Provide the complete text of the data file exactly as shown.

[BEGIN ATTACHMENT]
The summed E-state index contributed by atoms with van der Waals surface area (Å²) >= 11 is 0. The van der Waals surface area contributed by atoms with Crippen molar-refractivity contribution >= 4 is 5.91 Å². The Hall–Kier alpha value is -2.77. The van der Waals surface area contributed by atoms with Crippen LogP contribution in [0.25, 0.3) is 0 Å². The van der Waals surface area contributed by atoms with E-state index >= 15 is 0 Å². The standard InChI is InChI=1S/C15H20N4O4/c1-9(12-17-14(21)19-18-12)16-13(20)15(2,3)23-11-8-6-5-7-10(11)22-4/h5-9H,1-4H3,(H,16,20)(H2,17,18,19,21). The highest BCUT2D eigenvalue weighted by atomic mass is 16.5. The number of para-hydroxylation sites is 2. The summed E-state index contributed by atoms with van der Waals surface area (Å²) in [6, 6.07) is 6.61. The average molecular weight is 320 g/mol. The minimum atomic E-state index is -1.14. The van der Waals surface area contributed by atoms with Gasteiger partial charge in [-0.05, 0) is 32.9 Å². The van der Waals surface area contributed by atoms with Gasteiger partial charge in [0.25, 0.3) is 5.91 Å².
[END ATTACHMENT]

The summed E-state index contributed by atoms with van der Waals surface area (Å²) >= 11 is 0. The van der Waals surface area contributed by atoms with Crippen molar-refractivity contribution >= 4 is 5.91 Å². The Hall–Kier alpha value is -2.77. The van der Waals surface area contributed by atoms with Crippen LogP contribution in [0.25, 0.3) is 0 Å². The van der Waals surface area contributed by atoms with E-state index >= 15 is 0 Å². The standard InChI is InChI=1S/C15H20N4O4/c1-9(12-17-14(21)19-18-12)16-13(20)15(2,3)23-11-8-6-5-7-10(11)22-4/h5-9H,1-4H3,(H,16,20)(H2,17,18,19,21). The highest BCUT2D eigenvalue weighted by atomic mass is 16.5. The number of para-hydroxylation sites is 2. The summed E-state index contributed by atoms with van der Waals surface area (Å²) in [6, 6.07) is 6.61. The average molecular weight is 320 g/mol. The minimum atomic E-state index is -1.14. The van der Waals surface area contributed by atoms with Gasteiger partial charge in [-0.05, 0) is 32.9 Å². The van der Waals surface area contributed by atoms with Gasteiger partial charge in [0.25, 0.3) is 5.91 Å².